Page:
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Boris Johnson’s team talking to Labour MPs as around 40 rebels ‘could back a Brexit deal’


Boris Johnson’s team has started talking to Labour MPs about his new Brexit proposals, as the prime minister seeks to shore up Commons support ahead of a possible vote on his plan.

Labour MP Lisa Nandy said there had been tentative conversations between Labour MPs and senior members of the cabinet in recent days – and revealed that around 40 rebels could defy Jeremy Corbyn to support a deal.

However, Ms Nandy warned that the prime minister’s new proposals were little more than a “pre-election party political broadcast”, arguing that he was “further away from achieving a deal” than two months ago.


It comes as Brexit secretary Steve Barclay revealed the government was “considering” a Commons vote on the new proposals ahead of the European Council summit on 17 October, to send a message to Brussels that Mr Johnson had the backing of MPs.

Ms Nandy told Sky News’ Ridge on Sunday: “I think there are a lot of Labour MPs, there are about 40 still, who have been working cross-party over the past three years trying to find a way to achieve a deal and there are still discussions going on.

“There’s a cross-party group, MPs for a deal. We’ve had some limited conversations with senior members of Boris Johnson’s government about what would be acceptable and how we might achieve that.”

The Wigan MP, whose constituency backed Leave in the referendum, said she was ready to back a deal but the prime minister’s plans fell short.

She said: “What we’ve got is a proposal which stands virtually no chance of being accepted by the EU which creates two borders on the island of Ireland which is completely incompatible with existing international law and which rips up the workers’ rights and protections and the environmental protections that we spent several months at the start of this year negotiating with the former prime minister.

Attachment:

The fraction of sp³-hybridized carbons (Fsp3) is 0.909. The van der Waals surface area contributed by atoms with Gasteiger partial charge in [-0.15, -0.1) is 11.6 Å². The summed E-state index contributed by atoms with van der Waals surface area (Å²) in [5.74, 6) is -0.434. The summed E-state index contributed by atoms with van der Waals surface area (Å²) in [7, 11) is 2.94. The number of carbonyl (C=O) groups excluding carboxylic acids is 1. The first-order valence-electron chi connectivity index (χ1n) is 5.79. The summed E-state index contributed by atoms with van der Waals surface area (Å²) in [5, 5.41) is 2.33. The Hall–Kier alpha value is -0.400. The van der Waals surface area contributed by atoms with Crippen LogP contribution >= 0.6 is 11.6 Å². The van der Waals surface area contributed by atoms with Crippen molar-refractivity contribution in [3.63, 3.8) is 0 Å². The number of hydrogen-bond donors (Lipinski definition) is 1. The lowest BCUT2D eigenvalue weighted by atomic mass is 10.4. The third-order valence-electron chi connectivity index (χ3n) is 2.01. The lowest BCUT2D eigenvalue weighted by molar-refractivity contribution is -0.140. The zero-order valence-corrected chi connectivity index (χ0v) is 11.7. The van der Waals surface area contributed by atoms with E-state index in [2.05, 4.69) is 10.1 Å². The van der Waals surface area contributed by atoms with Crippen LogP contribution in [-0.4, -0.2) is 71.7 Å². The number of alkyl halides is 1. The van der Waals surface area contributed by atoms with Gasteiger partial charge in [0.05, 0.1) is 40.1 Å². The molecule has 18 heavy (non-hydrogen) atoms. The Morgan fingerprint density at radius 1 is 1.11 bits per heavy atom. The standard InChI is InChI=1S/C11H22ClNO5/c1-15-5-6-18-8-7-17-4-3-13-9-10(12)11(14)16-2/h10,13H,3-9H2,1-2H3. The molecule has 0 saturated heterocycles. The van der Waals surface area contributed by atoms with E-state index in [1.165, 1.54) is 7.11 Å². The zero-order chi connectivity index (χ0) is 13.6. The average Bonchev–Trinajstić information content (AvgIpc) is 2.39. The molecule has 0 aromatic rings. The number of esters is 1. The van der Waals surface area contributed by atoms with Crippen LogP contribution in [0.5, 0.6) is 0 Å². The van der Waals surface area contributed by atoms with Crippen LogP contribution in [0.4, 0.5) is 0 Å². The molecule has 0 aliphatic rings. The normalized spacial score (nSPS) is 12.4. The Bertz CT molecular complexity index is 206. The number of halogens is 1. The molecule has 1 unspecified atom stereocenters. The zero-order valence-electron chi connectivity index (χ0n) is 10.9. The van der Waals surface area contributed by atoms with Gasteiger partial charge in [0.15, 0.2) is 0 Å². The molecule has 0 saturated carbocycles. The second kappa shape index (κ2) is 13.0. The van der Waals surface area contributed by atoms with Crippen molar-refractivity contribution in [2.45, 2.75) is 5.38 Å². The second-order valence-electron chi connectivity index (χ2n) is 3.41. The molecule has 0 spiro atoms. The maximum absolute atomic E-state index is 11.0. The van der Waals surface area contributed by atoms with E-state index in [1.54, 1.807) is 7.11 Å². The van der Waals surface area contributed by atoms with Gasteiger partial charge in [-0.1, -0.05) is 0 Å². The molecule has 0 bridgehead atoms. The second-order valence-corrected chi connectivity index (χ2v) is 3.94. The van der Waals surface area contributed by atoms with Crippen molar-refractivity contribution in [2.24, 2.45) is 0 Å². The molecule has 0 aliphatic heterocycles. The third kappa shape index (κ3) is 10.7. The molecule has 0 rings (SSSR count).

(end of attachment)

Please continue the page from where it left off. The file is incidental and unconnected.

“I would vote for a deal, but this is not a deal. This is a pre-election party-political broadcast from the prime minister, and the truth is that for all of the talk about getting Brexit done, we are further away from achieving a deal than we were two months ago when he became prime minister.”

Mr Barclay confirmed the government was holding talks with opposition MPs in a bid to secure their backing for a deal.

He told the Andrew Marr Show: “We are talking to members of parliament across the House because I think many members of parliament want to avoid no-deal.

“And particularly those members of parliament in Leave constituencies who have voted against no-deal and voted against a deal three times, then they will need to be able to address this issue when they return to their electorate.”

Asked if the government would hold a vote on the plans before the EU Council summit, Mr Barclay said: “We are considering it.”

Labour leavers have long been seen by the government as a key part of securing Commons support for any Brexit deal – but despite speculation that around 30 MPs could support Theresa May’s deal, only a handful actually rebelled.

Mr Johnson claimed he had been encouraged to discover not all MPs are “so recalcitrant” in supporting his plans.

“MPs from every wing of my own Conservative Party, from Northern Ireland’s DUP, even from Jeremy Corbyn’s own ranks, have said that our proposed deal looks like one they can get behind,” he wrote in the Sun on Sunday.

“Where the previous withdrawal agreement, backstop and all, drove an almighty wedge through the heart of parliament, I have heard positive noises from across the House.”


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